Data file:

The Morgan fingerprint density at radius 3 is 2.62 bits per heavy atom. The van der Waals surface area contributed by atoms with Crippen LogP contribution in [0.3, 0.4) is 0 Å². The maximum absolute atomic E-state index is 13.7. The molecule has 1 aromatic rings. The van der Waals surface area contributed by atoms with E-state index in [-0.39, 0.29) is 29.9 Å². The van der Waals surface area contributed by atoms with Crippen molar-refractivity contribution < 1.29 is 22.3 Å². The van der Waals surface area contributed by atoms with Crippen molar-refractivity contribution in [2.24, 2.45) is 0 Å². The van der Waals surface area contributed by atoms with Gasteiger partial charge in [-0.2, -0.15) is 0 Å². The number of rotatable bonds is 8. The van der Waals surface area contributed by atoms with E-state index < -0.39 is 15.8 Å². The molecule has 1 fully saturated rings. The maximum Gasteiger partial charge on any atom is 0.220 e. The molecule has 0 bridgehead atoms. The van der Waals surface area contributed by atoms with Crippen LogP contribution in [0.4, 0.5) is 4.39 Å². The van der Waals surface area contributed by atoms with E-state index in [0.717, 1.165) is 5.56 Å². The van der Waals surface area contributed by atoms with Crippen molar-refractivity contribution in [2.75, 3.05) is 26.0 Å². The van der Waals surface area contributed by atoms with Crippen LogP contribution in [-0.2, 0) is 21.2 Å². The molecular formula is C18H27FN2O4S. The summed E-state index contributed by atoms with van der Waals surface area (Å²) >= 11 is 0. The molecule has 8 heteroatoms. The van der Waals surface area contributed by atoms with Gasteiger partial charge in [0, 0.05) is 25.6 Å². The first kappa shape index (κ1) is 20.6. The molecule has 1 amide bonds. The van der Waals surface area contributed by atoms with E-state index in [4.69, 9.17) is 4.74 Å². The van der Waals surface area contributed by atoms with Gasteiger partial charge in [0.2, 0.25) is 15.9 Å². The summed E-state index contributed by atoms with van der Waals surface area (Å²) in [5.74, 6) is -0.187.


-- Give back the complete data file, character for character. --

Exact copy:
The Morgan fingerprint density at radius 3 is 2.62 bits per heavy atom. The van der Waals surface area contributed by atoms with Crippen LogP contribution in [0.3, 0.4) is 0 Å². The maximum absolute atomic E-state index is 13.7. The molecule has 1 aromatic rings. The van der Waals surface area contributed by atoms with E-state index in [-0.39, 0.29) is 29.9 Å². The van der Waals surface area contributed by atoms with Crippen molar-refractivity contribution < 1.29 is 22.3 Å². The van der Waals surface area contributed by atoms with Crippen molar-refractivity contribution in [2.24, 2.45) is 0 Å². The van der Waals surface area contributed by atoms with Gasteiger partial charge in [-0.2, -0.15) is 0 Å². The number of rotatable bonds is 8. The van der Waals surface area contributed by atoms with E-state index < -0.39 is 15.8 Å². The molecule has 1 fully saturated rings. The maximum Gasteiger partial charge on any atom is 0.220 e. The molecule has 0 bridgehead atoms. The van der Waals surface area contributed by atoms with Crippen LogP contribution in [0.4, 0.5) is 4.39 Å². The van der Waals surface area contributed by atoms with E-state index in [0.717, 1.165) is 5.56 Å². The van der Waals surface area contributed by atoms with Crippen molar-refractivity contribution in [2.75, 3.05) is 26.0 Å². The van der Waals surface area contributed by atoms with Crippen LogP contribution in [-0.2, 0) is 21.2 Å². The molecular formula is C18H27FN2O4S. The summed E-state index contributed by atoms with van der Waals surface area (Å²) >= 11 is 0. The molecule has 8 heteroatoms. The van der Waals surface area contributed by atoms with Gasteiger partial charge in [0, 0.05) is 25.6 Å². The first kappa shape index (κ1) is 20.6. The molecule has 1 amide bonds. The van der Waals surface area contributed by atoms with E-state index in [4.69, 9.17) is 4.74 Å². The van der Waals surface area contributed by atoms with Gasteiger partial charge in [0.2, 0.25) is 15.9 Å². The summed E-state index contributed by atoms with van der Waals surface area (Å²) in [5.74, 6) is -0.187.